Some 33 per cent did not speak out because they did not want to be seen as a ‘troublemaker’. Some 33 per cent did not know who to raise their complaint with and 28 per cent worried about not being taken seriously. A fifth (20 per cent) did not know how to raise a complaint.

In response to the research, Care minister Caroline Dinenage said: “I encourage anyone who has concerns over their care, or the care of loved ones, to share their experiences with the Care Quality Commission - so they can continue their vital work of protecting patients and improving the excellent care we see across the health service.”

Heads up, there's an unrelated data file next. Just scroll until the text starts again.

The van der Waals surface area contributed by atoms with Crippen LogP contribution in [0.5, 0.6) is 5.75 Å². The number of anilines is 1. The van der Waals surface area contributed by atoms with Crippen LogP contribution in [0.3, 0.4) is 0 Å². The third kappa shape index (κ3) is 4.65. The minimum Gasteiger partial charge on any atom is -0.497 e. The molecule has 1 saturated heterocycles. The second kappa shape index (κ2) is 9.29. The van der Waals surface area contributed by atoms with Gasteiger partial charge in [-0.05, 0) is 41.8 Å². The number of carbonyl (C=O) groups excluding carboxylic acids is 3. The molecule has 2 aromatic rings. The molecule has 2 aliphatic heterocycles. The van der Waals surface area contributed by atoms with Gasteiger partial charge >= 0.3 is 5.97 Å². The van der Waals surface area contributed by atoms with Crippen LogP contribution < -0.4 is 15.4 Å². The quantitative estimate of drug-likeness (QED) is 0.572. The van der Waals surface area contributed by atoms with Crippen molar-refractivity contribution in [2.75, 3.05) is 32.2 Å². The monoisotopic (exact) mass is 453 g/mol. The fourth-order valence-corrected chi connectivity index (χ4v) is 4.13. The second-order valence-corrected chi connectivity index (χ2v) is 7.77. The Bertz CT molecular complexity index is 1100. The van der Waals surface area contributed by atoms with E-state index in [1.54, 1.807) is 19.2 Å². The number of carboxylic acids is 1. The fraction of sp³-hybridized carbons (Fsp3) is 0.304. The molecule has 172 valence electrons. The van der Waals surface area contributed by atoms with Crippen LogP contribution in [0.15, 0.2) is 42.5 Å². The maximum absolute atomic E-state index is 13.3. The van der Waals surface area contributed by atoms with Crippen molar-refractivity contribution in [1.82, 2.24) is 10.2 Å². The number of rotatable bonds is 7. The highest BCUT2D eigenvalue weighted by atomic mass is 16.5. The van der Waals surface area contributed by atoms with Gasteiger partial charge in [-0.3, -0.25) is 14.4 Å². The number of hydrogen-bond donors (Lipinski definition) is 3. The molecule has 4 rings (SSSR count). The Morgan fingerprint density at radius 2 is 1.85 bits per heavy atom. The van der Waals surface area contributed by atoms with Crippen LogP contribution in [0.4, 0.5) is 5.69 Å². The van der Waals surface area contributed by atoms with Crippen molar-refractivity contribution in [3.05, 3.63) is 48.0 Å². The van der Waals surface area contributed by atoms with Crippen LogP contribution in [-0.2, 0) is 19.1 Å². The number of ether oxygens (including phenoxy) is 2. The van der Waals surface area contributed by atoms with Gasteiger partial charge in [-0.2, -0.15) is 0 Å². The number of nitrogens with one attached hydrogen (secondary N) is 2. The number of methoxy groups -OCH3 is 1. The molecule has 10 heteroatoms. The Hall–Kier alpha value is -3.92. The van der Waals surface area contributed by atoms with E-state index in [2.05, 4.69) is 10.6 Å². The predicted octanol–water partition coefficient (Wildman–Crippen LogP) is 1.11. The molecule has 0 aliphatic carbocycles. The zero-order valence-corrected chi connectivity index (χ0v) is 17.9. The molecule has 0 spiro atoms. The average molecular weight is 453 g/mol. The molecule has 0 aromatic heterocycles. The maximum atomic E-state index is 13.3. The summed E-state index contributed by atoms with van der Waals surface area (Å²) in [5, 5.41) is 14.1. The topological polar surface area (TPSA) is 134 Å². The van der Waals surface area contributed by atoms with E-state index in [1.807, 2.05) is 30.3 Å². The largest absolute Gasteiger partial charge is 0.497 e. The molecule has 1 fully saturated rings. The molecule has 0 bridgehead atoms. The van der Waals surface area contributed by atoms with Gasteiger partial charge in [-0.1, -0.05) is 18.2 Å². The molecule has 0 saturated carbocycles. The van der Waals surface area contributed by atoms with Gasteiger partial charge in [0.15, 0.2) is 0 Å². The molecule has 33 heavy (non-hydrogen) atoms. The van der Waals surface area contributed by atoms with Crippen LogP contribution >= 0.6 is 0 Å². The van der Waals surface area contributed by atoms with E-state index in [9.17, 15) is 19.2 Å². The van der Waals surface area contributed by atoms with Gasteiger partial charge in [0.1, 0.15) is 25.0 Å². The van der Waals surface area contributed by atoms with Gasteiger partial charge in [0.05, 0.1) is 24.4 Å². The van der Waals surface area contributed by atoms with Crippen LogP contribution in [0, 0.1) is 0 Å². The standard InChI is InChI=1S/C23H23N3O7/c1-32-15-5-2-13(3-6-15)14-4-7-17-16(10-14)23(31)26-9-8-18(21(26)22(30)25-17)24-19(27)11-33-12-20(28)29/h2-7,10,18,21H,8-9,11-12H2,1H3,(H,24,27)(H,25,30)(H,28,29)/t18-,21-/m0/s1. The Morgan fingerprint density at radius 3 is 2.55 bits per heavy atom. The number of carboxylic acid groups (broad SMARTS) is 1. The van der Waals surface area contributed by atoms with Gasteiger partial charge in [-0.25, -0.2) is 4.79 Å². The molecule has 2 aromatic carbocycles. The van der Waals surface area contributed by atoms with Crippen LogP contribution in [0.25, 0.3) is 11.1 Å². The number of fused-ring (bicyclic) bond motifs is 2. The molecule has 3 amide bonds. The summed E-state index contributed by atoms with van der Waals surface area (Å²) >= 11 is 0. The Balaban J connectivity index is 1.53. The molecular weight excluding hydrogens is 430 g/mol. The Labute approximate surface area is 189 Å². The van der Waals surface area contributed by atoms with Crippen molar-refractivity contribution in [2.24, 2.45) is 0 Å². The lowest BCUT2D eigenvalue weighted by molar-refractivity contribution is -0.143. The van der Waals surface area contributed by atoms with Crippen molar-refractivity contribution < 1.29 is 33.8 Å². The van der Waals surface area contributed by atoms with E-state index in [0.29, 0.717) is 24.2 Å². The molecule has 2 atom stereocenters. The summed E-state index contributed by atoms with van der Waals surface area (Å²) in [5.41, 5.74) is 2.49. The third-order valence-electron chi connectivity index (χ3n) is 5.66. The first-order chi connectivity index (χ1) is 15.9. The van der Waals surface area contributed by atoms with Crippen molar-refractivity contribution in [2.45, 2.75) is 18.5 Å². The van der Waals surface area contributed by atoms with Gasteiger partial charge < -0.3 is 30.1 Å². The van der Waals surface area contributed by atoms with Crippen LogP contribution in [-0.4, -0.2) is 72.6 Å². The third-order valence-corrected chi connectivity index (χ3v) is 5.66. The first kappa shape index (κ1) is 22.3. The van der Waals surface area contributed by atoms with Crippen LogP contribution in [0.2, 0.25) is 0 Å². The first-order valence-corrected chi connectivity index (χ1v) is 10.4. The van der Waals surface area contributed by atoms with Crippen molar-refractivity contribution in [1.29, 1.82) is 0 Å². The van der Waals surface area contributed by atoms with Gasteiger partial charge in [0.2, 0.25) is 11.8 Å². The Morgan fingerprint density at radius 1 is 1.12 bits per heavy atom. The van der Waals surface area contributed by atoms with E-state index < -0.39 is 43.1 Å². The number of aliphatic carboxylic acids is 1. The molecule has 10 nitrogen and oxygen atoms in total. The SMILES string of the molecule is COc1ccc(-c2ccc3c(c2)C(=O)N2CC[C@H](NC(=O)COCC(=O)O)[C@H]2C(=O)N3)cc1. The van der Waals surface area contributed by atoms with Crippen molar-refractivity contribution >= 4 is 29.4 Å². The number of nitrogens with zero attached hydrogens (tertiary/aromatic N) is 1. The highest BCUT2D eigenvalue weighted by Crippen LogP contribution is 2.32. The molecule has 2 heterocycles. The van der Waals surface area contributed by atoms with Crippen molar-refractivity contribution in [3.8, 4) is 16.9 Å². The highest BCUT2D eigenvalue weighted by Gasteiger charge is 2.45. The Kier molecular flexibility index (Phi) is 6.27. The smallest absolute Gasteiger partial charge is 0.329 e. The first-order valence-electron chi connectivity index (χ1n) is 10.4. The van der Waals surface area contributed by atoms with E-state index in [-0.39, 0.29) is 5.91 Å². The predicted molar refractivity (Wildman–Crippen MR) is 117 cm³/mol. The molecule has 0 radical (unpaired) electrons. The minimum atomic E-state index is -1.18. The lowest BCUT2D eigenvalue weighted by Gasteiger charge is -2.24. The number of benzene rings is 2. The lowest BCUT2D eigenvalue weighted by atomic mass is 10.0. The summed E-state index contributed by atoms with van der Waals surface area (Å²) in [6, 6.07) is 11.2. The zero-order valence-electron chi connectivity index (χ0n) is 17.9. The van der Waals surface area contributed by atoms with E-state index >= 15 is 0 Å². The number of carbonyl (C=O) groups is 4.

'Declare You Care'

The CQC is now calling for people to speak up about their experiences of care, following its poll (conducted from November to December last year). The care regulator has launched its ‘Declare Your Care’ campaign to encourage people to share their experiences of care with the care regulator.

The watchdog said it does not have legal powers to resolve individual complaints but is encouraging all who experience or know about poor care to inform the CQC

According to the CQC, those who did complain said they saw care improvements.

The CQC has said that when people did raise a complaint, the majority (66 per cent) found their issue was resolved quickly, improved the care and left them happy with the outcome.

The main reasons for raising a concern were delays to receiving care, lack of information and poor patient care. Over a fifth of people said they wanted to raise concerns about a lack of communication between health and care services.